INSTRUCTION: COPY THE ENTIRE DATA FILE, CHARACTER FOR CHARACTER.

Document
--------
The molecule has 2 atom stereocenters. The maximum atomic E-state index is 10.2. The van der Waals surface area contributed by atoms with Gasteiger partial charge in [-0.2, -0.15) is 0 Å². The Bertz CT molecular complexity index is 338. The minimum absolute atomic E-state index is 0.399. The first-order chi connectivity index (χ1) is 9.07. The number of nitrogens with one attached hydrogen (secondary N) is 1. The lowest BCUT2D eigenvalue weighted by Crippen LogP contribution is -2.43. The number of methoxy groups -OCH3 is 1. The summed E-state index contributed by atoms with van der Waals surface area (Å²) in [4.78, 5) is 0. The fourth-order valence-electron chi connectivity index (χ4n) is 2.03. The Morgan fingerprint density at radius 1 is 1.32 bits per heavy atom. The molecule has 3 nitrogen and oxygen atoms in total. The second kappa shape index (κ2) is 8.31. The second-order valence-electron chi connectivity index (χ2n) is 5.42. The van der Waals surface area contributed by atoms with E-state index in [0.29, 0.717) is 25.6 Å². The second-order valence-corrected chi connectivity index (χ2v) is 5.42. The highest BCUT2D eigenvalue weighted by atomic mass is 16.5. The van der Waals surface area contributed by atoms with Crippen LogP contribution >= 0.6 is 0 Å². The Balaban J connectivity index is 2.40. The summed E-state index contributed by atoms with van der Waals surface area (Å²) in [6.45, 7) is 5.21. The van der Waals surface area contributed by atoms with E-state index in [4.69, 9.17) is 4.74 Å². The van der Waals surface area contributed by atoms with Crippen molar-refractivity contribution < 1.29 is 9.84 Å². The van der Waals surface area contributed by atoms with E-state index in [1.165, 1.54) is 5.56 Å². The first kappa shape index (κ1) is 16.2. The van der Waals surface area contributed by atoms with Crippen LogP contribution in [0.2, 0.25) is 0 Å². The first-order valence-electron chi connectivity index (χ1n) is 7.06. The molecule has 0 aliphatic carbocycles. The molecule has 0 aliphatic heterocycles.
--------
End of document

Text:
The molecule has 2 atom stereocenters. The maximum atomic E-state index is 10.2. The van der Waals surface area contributed by atoms with Gasteiger partial charge in [-0.2, -0.15) is 0 Å². The Bertz CT molecular complexity index is 338. The minimum absolute atomic E-state index is 0.399. The first-order chi connectivity index (χ1) is 9.07. The number of nitrogens with one attached hydrogen (secondary N) is 1. The lowest BCUT2D eigenvalue weighted by Crippen LogP contribution is -2.43. The number of methoxy groups -OCH3 is 1. The summed E-state index contributed by atoms with van der Waals surface area (Å²) in [4.78, 5) is 0. The fourth-order valence-electron chi connectivity index (χ4n) is 2.03. The Morgan fingerprint density at radius 1 is 1.32 bits per heavy atom. The molecule has 3 nitrogen and oxygen atoms in total. The second kappa shape index (κ2) is 8.31. The second-order valence-electron chi connectivity index (χ2n) is 5.42. The van der Waals surface area contributed by atoms with E-state index in [0.29, 0.717) is 25.6 Å². The second-order valence-corrected chi connectivity index (χ2v) is 5.42. The highest BCUT2D eigenvalue weighted by atomic mass is 16.5. The van der Waals surface area contributed by atoms with Crippen LogP contribution >= 0.6 is 0 Å². The Balaban J connectivity index is 2.40. The summed E-state index contributed by atoms with van der Waals surface area (Å²) in [6.45, 7) is 5.21. The van der Waals surface area contributed by atoms with E-state index in [4.69, 9.17) is 4.74 Å². The van der Waals surface area contributed by atoms with Crippen molar-refractivity contribution < 1.29 is 9.84 Å². The van der Waals surface area contributed by atoms with E-state index in [1.165, 1.54) is 5.56 Å². The first kappa shape index (κ1) is 16.2. The van der Waals surface area contributed by atoms with Crippen LogP contribution in [0.2, 0.25) is 0 Å². The first-order valence-electron chi connectivity index (χ1n) is 7.06. The molecule has 0 aliphatic carbocycles. The molecule has 0 aliphatic heterocycles.